Helium is the second-most abundant element in the universe. But party supply stores, florists and others who celebrate with high-flying balloons are feeling deflated these days by new difficulties in getting the gas.
The reasons for the nationwide helium shortage are complex, rooted in the intricacies of the global energy industry. But its effects are simple:
• Grocery stores have stopped giving free helium-filled balloons to kids.
• College sororities that once ordered many canisters of helium to fill balloons for back-to-school parties are looking for alternatives.
• Gas-filled balloons are no longer floating around as much at weddings and other galas. When decorators want balloons, many of them resort to inflating them with old-fashioned air.
“It’s kind of like the end of an era,” said Lisa Swiger, owner of Blooming Balloons in Raleigh. “At some point there’s not going to be helium to put in balloons. People are going to have to change their minds about what a balloon is.”
Charlie Jones, a retired photographer who once worked for the state Department of Transportation, likes to celebrate birthdays with balloons. On Thursday, he was at The Party Shop in Cameron Village, buying a red fire truck balloon for the birthday of a septuagenarian friend named “Red.”
Earlier in the week, Jones was at the Angus Barn restaurant in Raleigh to salute his sister on her 71st birthday. In years past, they enjoyed hoisting a helium balloon for such occasions.
“I always loved that,” Jones said. “But this year, the restaurant said they couldn’t afford it.”
Natural helium is plentiful. But the gas used for industrial and commercial purposes is a byproduct of natural gas production. Once heavily regulated by the federal government, helium production has been increasingly privatized in recent years. That has made it almost as complicated as the gasoline industry.
“The buzzword is there’s a ‘shortage,’ ” said Sharon Collins, a co-owner of Balloons and Tunes in Carrboro. “We think there’s an issue with the delivery of helium rather than a shortage.”
U.S. a big supplier
The United States produces 75 percent of the world’s helium. And roughly 30 percent of that world supply comes from the U.S. Federal Helium Reserve in Amarillo, Texas, at a huge natural underground reservoir called the Bush Dome.
That supply, according to energy officials, is fast being depleted. Some speculate the usable life of the reservoir could be over in five or six years.
“I wish it were just a pricing war,” said Joe Patterson, the Bureau of Land Management’s assistant field manager for helium in Amarillo.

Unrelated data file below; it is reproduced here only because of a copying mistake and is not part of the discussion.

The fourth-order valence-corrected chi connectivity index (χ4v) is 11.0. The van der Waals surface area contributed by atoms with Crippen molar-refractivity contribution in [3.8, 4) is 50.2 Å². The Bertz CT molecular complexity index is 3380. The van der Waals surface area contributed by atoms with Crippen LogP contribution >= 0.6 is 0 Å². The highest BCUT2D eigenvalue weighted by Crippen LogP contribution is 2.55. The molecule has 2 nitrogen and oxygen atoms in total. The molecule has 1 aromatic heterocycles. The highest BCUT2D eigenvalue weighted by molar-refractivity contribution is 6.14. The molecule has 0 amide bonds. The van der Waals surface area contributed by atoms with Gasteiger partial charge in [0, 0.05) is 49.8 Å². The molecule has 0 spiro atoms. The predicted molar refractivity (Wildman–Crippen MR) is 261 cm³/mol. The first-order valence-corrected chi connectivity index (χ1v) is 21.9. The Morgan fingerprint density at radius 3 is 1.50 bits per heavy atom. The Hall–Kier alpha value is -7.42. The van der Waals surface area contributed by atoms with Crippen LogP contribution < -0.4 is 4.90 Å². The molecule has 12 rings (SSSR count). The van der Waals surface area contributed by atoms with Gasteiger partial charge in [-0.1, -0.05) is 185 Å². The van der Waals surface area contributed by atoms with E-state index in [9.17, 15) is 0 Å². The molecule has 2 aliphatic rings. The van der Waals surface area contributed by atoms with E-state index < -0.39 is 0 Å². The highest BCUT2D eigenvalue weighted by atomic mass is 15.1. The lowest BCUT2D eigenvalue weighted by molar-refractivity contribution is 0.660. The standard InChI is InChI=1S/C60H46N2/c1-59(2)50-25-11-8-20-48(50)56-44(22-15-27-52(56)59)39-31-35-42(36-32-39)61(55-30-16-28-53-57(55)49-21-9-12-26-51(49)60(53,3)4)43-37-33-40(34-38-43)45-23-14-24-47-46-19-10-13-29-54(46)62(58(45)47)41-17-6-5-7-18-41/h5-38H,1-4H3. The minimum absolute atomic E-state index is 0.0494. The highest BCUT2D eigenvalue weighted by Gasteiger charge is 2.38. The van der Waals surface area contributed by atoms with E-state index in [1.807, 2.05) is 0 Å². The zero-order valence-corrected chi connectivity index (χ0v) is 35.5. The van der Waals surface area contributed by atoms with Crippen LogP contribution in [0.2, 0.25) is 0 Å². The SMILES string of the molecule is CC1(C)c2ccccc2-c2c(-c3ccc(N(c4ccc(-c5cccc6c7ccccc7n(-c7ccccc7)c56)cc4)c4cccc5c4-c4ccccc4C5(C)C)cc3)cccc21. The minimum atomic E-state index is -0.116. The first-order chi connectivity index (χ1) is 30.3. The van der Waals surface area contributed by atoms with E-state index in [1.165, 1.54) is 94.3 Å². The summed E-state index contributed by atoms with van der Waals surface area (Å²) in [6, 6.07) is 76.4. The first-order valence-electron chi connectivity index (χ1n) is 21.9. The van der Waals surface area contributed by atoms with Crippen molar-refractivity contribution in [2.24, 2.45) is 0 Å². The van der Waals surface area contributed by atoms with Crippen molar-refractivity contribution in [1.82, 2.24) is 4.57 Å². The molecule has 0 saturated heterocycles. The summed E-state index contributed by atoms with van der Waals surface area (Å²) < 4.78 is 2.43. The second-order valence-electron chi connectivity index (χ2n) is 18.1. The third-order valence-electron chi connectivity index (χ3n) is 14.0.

In 1996, Congress moved to privatize the federal helium program, requiring that all the government’s helium supplies be sold off by 2015, according to a June report in Popular Mechanics magazine.
Though new private helium production plants are expected to start up in the coming years – a plant is projected to open this fall in Wyoming – private industry hasn’t jumped as quickly to produce helium as Congress hoped.
Because of that, consumers face spiking prices and tightening supplies.
The federal government, which sets helium prices, announced in April that enormous price spikes were coming. Now, distributors around the Triangle are surprising vendors week to week, month to month with increases.
Though businesses are reluctant to talk about what they pay their suppliers for helium, some North Carolina retailers have said a tank that once cost $75 is now more than $200.
Some stores have increased the price of balloons. Others have held off with hopes that prices will go down again.
Medicine gets first crack
Helium, with its extreme freezing and boiling points, fills a lot more than balloons. Hospitals use the inert gas to cool MRI machines. Scientists use it for cryogenics, the manufacture of silicon wafers, welding and high-energy accelerators.
Frank Campisi, general manager of Fallon’s Flowers in Raleigh, said the party industry has been feeling the pinch because medical and research facilities get first crack at available supplies.
“It’s just not as readily available as it has been,” Campisi said.
Fallon’s uses about four tanks of helium in its three stores every two weeks, Campisi said. A tank can fill at least 400 balloons.
Swiger, who started Blooming Balloons six years ago, said she hit a major obstacle in the winter when her distributor could not supply her store with helium.
She has adapted, she said, using air to fill her balloons and teaching others across the nation how to decorate reception and party halls without helium balloons.
“My understanding is we may be getting increased helium supplies soon, but the price won’t go down,” Swiger said. “It’s kind of like gas: If it goes up, it’s not going to go down again.”